It is true that when a defense to a state claim is based on the terms of a collective-bargaining agreement [sovereign immunity in the present case], the state court will have to interpret that agreement [federal law regarding sovereign immunity] to decide whether the state claim survives. But the presence of a federal question, even a § 301 question [question of sovereign immunity], in a defensive argument does not overcome the paramount policies embodied in the well-pleaded complaint rule — that the plaintiff is the master of the complaint, that a federal question must appear on the face of the complaint. . . .
The majority opinion does not persuade me that sovereign immunity operates other than as a defense. The majority relies on Puyallup Tribe, Inc. v. Department of Game of Wash., 433 U.S. 165, 97 S.Ct. 2616, 53 L.Ed.2d 667 (1977), and, in its previous opinion, relied on Ramey Constr. Co. v. Apache Tribe, 673 F.2d 315 (10th Cir. 1982), for the proposition that a plaintiff must affirmatively plead either consent or waiver of sovereign immunity to state a cause of action against an Indian tribe. The majority seems to be confusing a requirement for prevailing on the merits with a requirement for stating a cause of action. While the cases the majority relies on make clear that the plaintiff has the burden of demonstrating consent or waiver when the defense of sovereign immunity is raised, they contain no suggestion that allegations regarding consent or waiver constitute part of the cause of action and must appear in the plaintiff's complaint.
Furthermore, in analogous situations where the defendant claims immunity and the complaint does not present a federal question, it is a federal statute that provides authority for the federal courts to take jurisdiction. Verlinden B. V. v. Central Bank of Nigeria, 461 U.S. 480, 493 n. 20, 103 S.Ct. 1962, 1971 n. 20, 76 L.Ed.2d 81 (1983) ( 28 U.S.C. § 1330 makes an exception to sovereign immunity part of the plaintiff's cause of action against a foreign sovereign); Willingham v. Morgan, 395 U.S. 402, 406-07, 89 S.Ct. 1813, 1815-16, 23 L.Ed.2d 396 (1969) ( 28 U.S.C. § 1442 allows removal of actions brought in state court against federal officials acting in their official capacity). No such statute covers the present situation.
The majority notes that "the Chickasaw nation is subject to suit only under conditions prescribed by Congress," and suggests that this necessary reliance on federal authority allows removal to federal court. Majority opinion at 1260. The Supreme Court addressed and rejected precisely this argument in Gully v. First Nat'l Bank, 299 U.S. 109, 57 S.Ct. 96, 81 L.Ed. 70 (1936). In Gully, the state of Mississippi filed suit in state court to collect state taxes from a national bank. The district court allowed removal because the state must rely on a federal statute for the power to tax a national bank. In its opinion, the Supreme Court stated:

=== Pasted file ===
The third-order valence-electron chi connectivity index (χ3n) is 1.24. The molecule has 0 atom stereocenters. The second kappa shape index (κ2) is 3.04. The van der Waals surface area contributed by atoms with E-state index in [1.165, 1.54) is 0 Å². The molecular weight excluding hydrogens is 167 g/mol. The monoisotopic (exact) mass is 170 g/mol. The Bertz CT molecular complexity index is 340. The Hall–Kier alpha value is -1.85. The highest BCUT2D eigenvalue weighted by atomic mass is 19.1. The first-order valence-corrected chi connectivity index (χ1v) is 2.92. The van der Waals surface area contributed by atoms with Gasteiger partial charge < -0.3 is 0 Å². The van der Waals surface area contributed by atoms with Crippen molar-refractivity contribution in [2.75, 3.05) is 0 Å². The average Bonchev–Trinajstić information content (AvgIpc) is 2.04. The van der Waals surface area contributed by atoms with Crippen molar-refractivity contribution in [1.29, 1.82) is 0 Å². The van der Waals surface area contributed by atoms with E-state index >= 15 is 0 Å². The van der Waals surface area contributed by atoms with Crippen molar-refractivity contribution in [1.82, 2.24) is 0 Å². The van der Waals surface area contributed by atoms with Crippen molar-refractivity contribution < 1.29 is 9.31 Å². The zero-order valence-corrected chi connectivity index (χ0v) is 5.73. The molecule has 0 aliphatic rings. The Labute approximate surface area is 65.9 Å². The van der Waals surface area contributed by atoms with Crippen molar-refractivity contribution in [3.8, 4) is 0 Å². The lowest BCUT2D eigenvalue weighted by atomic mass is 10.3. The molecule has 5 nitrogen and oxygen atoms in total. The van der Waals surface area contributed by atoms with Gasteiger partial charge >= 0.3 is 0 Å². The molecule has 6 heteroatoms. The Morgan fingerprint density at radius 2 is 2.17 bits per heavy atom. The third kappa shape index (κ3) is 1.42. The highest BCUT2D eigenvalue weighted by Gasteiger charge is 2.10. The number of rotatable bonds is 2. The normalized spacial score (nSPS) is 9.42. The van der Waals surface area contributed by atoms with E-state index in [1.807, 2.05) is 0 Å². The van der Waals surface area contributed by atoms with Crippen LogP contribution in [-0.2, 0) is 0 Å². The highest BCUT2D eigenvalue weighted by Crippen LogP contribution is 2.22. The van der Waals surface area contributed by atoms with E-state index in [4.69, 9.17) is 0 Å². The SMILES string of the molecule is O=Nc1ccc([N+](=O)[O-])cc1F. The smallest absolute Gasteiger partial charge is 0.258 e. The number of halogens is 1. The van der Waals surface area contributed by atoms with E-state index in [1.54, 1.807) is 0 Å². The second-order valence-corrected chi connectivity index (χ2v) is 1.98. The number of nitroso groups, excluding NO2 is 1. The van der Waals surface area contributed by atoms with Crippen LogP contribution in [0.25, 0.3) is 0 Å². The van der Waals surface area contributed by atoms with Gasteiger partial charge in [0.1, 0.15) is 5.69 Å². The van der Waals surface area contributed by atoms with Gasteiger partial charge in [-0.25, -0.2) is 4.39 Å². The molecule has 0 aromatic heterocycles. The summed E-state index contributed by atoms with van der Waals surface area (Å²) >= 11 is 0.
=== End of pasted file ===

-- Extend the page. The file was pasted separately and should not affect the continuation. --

Not every question of federal law emerging in a suit is proof that a federal law is the basis of the suit. The tax here in controversy if valid as a tax at all, was imposed under the authority of a statute of Mississippi. The federal law did not attempt to impose it or to confer upon the tax collector authority to sue for it. True, the tax, though assessed through the action of the state, must be consistent with the federal statute consenting, subject to restrictions, that such assessments may be made. It must also be consistent with the Constitution of the United States. If there were no federal law permitting the taxation of shares in national banks, a suit to recover such a tax would not be one arising under the Constitution of the United States, though the bank would have the aid of the Constitution when it came to its defense. That there is a federal law permitting such taxation does not change the basis of the suit, which is still the statute of the state, though the federal law is evidence to prove the statute valid.
Id. at 115, 57 S.Ct. at 99 (emphasis original) (citations omitted).
After reconsidering the present case in light of the Supreme Court's decision in Caterpillar, I am firmly convinced that this action was improperly removed to federal court. I would remand the case to state court. Because I would remand the case, I express no opinion on the applicability of Department of Revenue of Iowa v. Investment Finance Management Co., 831 F.2d 790 (8th Cir. 1987), cert. denied, ___ U.S. ___, 108 S.Ct. 1575, 99 L.Ed.2d 890 (1988).